What's Affecting Gas Prices the Week of April 03, 2019?

Key Points: Average field production increased by over 1.3 Bcf/d or nearly 10 Bcf this week according to Bloomberg scrapes. We see a sharp decrease in demand across major categories by about 7.4 Bcf/d. Canadian imports fell by 0.4 Bcf/d and Mexico exports rose by 0.1 Bcf/d for the report week. 

Our analysis lead us to expect a 10 Bcf storage build to be reported by EIA this Thursday which will be the last report for the withdrawal season ending Mar 31. This is in contrast to the 34 Bcf withdrawal that was the five year average withdraw. The current consensus whisper expectation tells that analysts have a mixed opinion with few values in withdrawal and few values in build.

The EIA reported a 36 Bcf withdrawal last week with inventory levels ending at 1107 Bcf. We expect winter March exit that will be reported this week is likely to be above 1100 Bcf as well. There appears to be no effect on Henry Hub natural gas prices with levels staying stable.

 

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Storage - Negative

We estimate a storage build of 10 Bcf will be reported by EIA for the report week ended Mar 29. There could be a storage build or a withdrawal for this week as the consensus whisper expectation has values on both sides of zero. We expect a mild storage build for the Lower 48 overall, however this could vary from region to region. 

Weather – Neutral

The updated NOAA weather 6-10 day forecasts show that a warming trend is the on the way. Weather forecasts are cooler than normal for the week of April 10th-15th however, demand would still be light. Except the Pacific Northwest, temperatures are rising in large portions of Lower 48. We see weather as neutral this week. 

Supply – Negative

Production is on the upward trend for the past three weeks and Stratas Advisors expects the trend to continue well into spring and summer. The average weekly production reached 86 Bcf/d for the report week. The power plants and industrial units starting in the injection season would benefit from the increase in production. All in, we see supply is exerting a negative price on prices.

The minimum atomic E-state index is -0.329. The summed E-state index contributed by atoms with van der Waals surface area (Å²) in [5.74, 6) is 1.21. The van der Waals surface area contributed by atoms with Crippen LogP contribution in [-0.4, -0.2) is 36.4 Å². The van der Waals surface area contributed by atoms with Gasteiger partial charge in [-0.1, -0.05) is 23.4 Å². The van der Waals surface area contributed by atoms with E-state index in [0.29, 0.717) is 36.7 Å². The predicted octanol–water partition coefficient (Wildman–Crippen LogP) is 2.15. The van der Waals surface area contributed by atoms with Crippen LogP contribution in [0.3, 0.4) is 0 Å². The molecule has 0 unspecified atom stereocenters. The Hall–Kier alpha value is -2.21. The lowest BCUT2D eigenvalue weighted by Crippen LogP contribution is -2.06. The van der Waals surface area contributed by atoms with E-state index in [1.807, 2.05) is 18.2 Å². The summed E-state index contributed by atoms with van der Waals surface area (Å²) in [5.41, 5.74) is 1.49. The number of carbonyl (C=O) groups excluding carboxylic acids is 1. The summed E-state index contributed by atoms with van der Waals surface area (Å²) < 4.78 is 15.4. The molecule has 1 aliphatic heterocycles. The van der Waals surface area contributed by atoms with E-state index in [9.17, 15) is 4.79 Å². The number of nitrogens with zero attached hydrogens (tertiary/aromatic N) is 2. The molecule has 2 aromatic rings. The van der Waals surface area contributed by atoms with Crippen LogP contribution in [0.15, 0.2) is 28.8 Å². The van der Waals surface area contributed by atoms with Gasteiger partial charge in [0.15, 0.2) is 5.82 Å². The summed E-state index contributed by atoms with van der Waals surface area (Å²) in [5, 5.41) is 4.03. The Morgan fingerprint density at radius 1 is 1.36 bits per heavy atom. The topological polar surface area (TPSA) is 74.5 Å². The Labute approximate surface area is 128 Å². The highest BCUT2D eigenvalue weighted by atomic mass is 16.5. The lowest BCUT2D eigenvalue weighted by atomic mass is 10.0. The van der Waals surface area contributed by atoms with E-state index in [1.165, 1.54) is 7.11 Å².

Demand – Negative

We expect demand to be light going forward. This year’s winter has seen highs and lows in demand because of the erratic low temperatures in November and February, considerably early and late in the season. The highest withdrawal recorded during this winter was 237 Bcf during the week of 4th Feb. The lowest value is possibly from the report week that is a storage build of 10 Bcf. Accordingly, we see demand as being negative for prices this week. 

Flows – Neutral

Throughout the winter, natural gas supply has been disrupted in the Pacific Northwest due to the breakdown of the Enbridge BC pipeline. Sumas prices reached all time high of $161 in March and have since fallen to less than $4/MMBtu. It is likely that alternate sources of gas have been established from storage facilities and rocky mountain pipelines that help to combat the disruption. However, there has been no effect on Henry Hub prices and flows are expected to be a neutral driver this week. 

Trader Sentiment – Negative

We see natural gas futures prices are falling despite forecasts of returning cold. We see trader sentiment as negative. The CFTC's 3/29/2019 commitment of traders report for NYMEX natural gas futures and options showed that reportable financial positions (Managed Money and Other) on 3/26/2019 were 24,045 net short while reportable commercial operator positions came in with a 14,396 net short position as well. The net long decline this week which follows a net long gain last week shows operators clearly seem to be less optimistic this week, while financial speculators appear to be more bullish given a net long gain this week after a net long decline last week.